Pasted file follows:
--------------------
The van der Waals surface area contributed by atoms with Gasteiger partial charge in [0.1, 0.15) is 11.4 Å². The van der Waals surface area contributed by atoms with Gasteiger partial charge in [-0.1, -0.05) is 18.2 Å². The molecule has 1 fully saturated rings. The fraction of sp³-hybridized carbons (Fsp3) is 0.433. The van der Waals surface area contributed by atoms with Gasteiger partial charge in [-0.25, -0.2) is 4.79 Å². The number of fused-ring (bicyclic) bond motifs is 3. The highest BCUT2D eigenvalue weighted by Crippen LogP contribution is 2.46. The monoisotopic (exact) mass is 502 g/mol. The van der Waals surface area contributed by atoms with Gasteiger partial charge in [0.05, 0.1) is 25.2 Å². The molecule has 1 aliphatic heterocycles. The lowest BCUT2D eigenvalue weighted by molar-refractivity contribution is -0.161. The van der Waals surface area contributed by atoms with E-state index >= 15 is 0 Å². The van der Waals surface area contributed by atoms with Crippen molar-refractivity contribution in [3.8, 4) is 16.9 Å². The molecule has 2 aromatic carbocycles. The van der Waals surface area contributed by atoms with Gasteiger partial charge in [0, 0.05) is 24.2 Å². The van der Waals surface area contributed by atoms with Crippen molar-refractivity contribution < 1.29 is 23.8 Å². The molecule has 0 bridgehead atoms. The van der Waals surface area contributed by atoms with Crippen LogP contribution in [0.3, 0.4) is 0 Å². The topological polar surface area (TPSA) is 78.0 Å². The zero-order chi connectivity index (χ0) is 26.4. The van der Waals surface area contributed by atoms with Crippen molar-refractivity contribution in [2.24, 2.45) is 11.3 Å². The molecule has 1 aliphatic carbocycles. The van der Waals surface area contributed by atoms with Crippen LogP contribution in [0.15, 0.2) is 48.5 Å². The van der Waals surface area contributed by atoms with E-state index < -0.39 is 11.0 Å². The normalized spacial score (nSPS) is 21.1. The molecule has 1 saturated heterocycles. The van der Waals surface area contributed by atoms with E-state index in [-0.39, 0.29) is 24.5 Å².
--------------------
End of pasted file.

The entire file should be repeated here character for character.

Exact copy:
The van der Waals surface area contributed by atoms with Gasteiger partial charge in [0.1, 0.15) is 11.4 Å². The van der Waals surface area contributed by atoms with Gasteiger partial charge in [-0.1, -0.05) is 18.2 Å². The molecule has 1 fully saturated rings. The fraction of sp³-hybridized carbons (Fsp3) is 0.433. The van der Waals surface area contributed by atoms with Gasteiger partial charge in [-0.25, -0.2) is 4.79 Å². The number of fused-ring (bicyclic) bond motifs is 3. The highest BCUT2D eigenvalue weighted by Crippen LogP contribution is 2.46. The monoisotopic (exact) mass is 502 g/mol. The van der Waals surface area contributed by atoms with Gasteiger partial charge in [0.05, 0.1) is 25.2 Å². The molecule has 1 aliphatic heterocycles. The lowest BCUT2D eigenvalue weighted by molar-refractivity contribution is -0.161. The van der Waals surface area contributed by atoms with E-state index >= 15 is 0 Å². The van der Waals surface area contributed by atoms with Crippen molar-refractivity contribution in [3.8, 4) is 16.9 Å². The molecule has 2 aromatic carbocycles. The van der Waals surface area contributed by atoms with Gasteiger partial charge in [0, 0.05) is 24.2 Å². The van der Waals surface area contributed by atoms with Crippen molar-refractivity contribution < 1.29 is 23.8 Å². The molecule has 0 bridgehead atoms. The van der Waals surface area contributed by atoms with Crippen LogP contribution in [0.3, 0.4) is 0 Å². The topological polar surface area (TPSA) is 78.0 Å². The zero-order chi connectivity index (χ0) is 26.4. The van der Waals surface area contributed by atoms with Crippen molar-refractivity contribution in [2.24, 2.45) is 11.3 Å². The molecule has 1 aliphatic carbocycles. The van der Waals surface area contributed by atoms with Crippen LogP contribution in [0.15, 0.2) is 48.5 Å². The van der Waals surface area contributed by atoms with E-state index < -0.39 is 11.0 Å². The normalized spacial score (nSPS) is 21.1. The molecule has 1 saturated heterocycles. The van der Waals surface area contributed by atoms with E-state index in [-0.39, 0.29) is 24.5 Å².